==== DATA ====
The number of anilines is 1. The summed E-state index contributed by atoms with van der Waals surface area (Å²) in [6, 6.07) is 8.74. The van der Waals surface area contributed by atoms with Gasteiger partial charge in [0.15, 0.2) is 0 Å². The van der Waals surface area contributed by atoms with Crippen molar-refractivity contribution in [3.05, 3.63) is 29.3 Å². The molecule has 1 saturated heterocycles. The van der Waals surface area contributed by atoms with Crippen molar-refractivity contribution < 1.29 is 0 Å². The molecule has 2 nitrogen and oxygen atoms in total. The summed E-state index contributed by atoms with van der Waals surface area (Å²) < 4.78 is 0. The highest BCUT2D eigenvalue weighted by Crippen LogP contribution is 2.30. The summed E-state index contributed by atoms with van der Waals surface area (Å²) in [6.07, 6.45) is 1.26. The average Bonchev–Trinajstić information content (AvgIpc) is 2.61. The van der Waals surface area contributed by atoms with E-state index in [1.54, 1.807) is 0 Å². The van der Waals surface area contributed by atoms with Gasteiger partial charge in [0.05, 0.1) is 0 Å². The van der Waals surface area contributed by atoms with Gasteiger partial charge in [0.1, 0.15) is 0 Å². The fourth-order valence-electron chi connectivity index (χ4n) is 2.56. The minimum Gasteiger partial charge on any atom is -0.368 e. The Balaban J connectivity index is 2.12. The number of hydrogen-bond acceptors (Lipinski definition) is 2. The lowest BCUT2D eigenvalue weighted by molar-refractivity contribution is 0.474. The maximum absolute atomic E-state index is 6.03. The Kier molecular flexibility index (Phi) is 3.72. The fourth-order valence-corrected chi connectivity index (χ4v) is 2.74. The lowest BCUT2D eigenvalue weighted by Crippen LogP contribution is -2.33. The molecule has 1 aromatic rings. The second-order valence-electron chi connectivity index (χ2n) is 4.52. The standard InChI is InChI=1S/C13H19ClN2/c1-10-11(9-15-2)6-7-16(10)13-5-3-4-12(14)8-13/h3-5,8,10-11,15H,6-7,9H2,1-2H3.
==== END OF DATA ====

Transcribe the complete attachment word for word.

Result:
The number of anilines is 1. The summed E-state index contributed by atoms with van der Waals surface area (Å²) in [6, 6.07) is 8.74. The van der Waals surface area contributed by atoms with Gasteiger partial charge in [0.15, 0.2) is 0 Å². The van der Waals surface area contributed by atoms with Crippen molar-refractivity contribution in [3.05, 3.63) is 29.3 Å². The molecule has 1 saturated heterocycles. The van der Waals surface area contributed by atoms with Crippen molar-refractivity contribution < 1.29 is 0 Å². The molecule has 2 nitrogen and oxygen atoms in total. The summed E-state index contributed by atoms with van der Waals surface area (Å²) < 4.78 is 0. The highest BCUT2D eigenvalue weighted by Crippen LogP contribution is 2.30. The summed E-state index contributed by atoms with van der Waals surface area (Å²) in [6.07, 6.45) is 1.26. The average Bonchev–Trinajstić information content (AvgIpc) is 2.61. The van der Waals surface area contributed by atoms with E-state index in [1.54, 1.807) is 0 Å². The van der Waals surface area contributed by atoms with Gasteiger partial charge in [0.05, 0.1) is 0 Å². The van der Waals surface area contributed by atoms with Gasteiger partial charge in [0.1, 0.15) is 0 Å². The fourth-order valence-electron chi connectivity index (χ4n) is 2.56. The minimum Gasteiger partial charge on any atom is -0.368 e. The Balaban J connectivity index is 2.12. The number of hydrogen-bond acceptors (Lipinski definition) is 2. The lowest BCUT2D eigenvalue weighted by molar-refractivity contribution is 0.474. The maximum absolute atomic E-state index is 6.03. The Kier molecular flexibility index (Phi) is 3.72. The fourth-order valence-corrected chi connectivity index (χ4v) is 2.74. The lowest BCUT2D eigenvalue weighted by Crippen LogP contribution is -2.33. The molecule has 1 aromatic rings. The second-order valence-electron chi connectivity index (χ2n) is 4.52. The standard InChI is InChI=1S/C13H19ClN2/c1-10-11(9-15-2)6-7-16(10)13-5-3-4-12(14)8-13/h3-5,8,10-11,15H,6-7,9H2,1-2H3.